At the beginning of this month, our second-year MAs submitted their qualifying papers, the capstone work of their Bard Graduate Center student career. Later in May, we celebrate their work with a symposium scheduled just before commencement. The work that we celebrate is “research.” Doing it well—that’s our “rite de passage.” And by “our” I don’t mean only BGC’s. Because all graduate training is about getting students to that moment when they go from being consumers of other people’s learning—all those books on library shelves and articles in journals—to being producers themselves, and so being ready to be read by others. At the heart of that moment is the doing of research.

Research is literally at the heart of BGC: our main building on West 86th street was excavated down to bedrock so that our heaviest books were most securely supported and the upper floors were reinforced to carry the heavy loading of books. Teaching spaces were constructed for seminar tables—because since the nineteenth-century birth of the modern university, the research seminar has been the vehicle for shaping the next generation of scholars. The outward-facing life of BGC is also all about research: our exhibitions, unlike those of most museums, are explicitly presented as research projects, with substantial object labels and wall panels; our publishing has emphasized research at every turn, with pathbreaking exhibition catalogues, two journals, and a monograph series devoted to marking the ever-widening sphere of our studies; and our events are heavily focused on academic lectures and seminar-style presentations.

For twenty years, the Seminar Series has brought scholars from the university and museum worlds to West 86th Street. Its role has been crucial: as a small institution with big ambitions, this open connection to interesting thinking done elsewhere has kept us at the forefront of work on the material world and insured against the perils of self-satisfaction. For our students, it has meant access to an intellectual elite, but it has also served to mark them as part of that intellectual elite, with all the benefits for future work that this entails.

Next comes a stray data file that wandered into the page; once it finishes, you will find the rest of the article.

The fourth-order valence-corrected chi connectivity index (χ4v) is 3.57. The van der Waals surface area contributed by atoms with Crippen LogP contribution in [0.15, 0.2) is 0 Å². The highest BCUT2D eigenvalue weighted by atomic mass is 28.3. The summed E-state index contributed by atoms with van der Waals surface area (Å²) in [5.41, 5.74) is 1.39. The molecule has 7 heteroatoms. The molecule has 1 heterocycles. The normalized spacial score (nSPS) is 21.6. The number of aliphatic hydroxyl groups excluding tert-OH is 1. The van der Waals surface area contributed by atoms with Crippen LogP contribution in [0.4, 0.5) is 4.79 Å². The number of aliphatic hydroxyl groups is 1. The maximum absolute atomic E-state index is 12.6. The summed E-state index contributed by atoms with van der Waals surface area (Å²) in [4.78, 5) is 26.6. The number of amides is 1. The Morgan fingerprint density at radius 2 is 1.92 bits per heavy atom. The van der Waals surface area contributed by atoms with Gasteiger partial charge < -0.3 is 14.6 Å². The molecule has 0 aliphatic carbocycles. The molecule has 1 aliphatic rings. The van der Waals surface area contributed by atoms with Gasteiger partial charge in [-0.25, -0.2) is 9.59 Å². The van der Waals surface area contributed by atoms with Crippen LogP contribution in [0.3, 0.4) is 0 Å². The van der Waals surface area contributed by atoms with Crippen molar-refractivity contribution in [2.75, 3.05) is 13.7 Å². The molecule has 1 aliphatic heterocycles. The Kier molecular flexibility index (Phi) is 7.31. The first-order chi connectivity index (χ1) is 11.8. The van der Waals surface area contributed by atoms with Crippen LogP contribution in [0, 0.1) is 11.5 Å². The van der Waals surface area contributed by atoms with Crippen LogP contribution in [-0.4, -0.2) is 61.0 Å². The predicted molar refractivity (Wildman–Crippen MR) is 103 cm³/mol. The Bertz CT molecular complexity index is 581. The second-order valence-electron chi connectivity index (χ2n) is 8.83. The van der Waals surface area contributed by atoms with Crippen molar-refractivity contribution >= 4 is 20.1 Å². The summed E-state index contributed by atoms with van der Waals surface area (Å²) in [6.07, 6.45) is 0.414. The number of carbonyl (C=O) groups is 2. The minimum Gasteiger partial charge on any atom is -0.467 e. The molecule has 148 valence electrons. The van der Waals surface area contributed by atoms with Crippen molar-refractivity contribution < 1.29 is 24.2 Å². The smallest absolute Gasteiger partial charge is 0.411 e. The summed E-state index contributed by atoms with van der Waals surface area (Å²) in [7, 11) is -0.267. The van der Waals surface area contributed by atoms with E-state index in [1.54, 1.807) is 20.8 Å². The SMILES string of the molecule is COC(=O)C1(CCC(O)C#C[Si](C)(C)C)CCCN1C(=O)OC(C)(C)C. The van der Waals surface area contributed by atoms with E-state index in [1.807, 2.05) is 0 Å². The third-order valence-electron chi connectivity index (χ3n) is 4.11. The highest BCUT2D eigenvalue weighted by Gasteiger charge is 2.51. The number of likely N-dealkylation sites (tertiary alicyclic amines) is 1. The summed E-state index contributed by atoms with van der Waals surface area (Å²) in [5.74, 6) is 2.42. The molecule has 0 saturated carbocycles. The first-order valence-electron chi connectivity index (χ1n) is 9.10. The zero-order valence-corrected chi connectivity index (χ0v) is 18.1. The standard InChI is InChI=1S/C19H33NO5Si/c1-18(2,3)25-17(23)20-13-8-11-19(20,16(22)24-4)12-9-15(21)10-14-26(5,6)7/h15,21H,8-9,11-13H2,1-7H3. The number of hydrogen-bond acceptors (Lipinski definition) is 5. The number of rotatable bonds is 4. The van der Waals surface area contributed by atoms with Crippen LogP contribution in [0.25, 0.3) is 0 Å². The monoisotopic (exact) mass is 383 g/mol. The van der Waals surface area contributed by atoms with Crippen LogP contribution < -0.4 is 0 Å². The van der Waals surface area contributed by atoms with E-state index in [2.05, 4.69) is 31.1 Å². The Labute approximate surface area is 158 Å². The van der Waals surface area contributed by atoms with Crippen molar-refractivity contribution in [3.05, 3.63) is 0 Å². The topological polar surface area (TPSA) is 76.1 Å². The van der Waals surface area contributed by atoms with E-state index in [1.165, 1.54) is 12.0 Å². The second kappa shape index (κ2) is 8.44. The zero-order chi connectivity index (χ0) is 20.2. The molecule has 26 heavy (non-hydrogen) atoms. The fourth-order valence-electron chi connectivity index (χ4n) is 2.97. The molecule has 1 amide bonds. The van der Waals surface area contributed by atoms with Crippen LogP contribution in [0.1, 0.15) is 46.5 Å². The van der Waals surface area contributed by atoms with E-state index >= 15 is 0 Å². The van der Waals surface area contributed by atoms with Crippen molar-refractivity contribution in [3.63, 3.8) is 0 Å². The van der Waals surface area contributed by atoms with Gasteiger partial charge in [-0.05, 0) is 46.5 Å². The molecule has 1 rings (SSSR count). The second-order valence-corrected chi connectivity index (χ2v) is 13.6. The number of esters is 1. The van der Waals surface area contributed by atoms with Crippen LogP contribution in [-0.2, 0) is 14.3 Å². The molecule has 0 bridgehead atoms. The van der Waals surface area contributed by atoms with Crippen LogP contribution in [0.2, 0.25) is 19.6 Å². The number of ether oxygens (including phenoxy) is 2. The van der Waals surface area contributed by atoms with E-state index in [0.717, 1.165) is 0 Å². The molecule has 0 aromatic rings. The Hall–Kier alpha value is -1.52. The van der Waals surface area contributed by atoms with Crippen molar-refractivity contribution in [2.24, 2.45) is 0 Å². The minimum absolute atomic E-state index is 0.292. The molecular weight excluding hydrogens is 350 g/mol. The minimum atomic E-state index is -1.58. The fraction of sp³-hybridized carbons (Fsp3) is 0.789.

As we reviewed our institutional way of being in the world, we came to the conclusion that while we were committed to creating new research, we had not thought about creating new forms of research. Over the last years we have created new digital and writing requirements for our students. But we had not yet re-thought the lecture and seminar as modes of presenting research. This is what we have now begun to do by creating a new department that fuses the parts of the institution that had, separately, produced research programs and public programs. “PH+R,” or “Public Humanities + Research,” is what we are calling it.

“Public Humanities” rather than “Public Programs” to signal three things. First, that our events are not “extras” tacked on to the back of either our teaching or our exhibition programs, but are integral to the mission of BGC as an advanced humanities graduate research institute. When we do this with a public we are, therefore, doing public humanities. Second, public humanities has come to mean in the wider world the non-academic arena in which serious intellectual and cultural work is done with the public. Museums, libraries, archives, websites, podcasts, walking tours, publishing—all this is the domain of public humanities. It turns out that the vast majority of our students work in this area after they leave BGC. Our Public Humanities+Research approach will now be anchored in the curriculum with an annual course that will prepare students to do this work and will do so by having them participate in shaping BGC’s own work in this area. PH+R will connect the teaching and research vocations of the institution, but it will also distinguish our public-facing events from those of other places: it will be a sharing with the public of what is distinctive about our own institutional identity. Finally, it will enable us to develop new formats for presenting research; in addition to the lecture and seminarwe can look forward to more conversations, artist residencies, panel discussions, and mini-symposia. ; In short, we will keep experimenting.

This is just a preview of coming attractions—the full roll-out of events will occur in fall 2022. In the meantime, to our latest cohort of new researchers, I salute you with the words of William Jacob, “To the much admired Antiquary, William Somner, the great restorer of the Saxon tongue” (1659):

Hail bold Researcher! With thy rich returns
from the dark Coasts of Monuments and Urns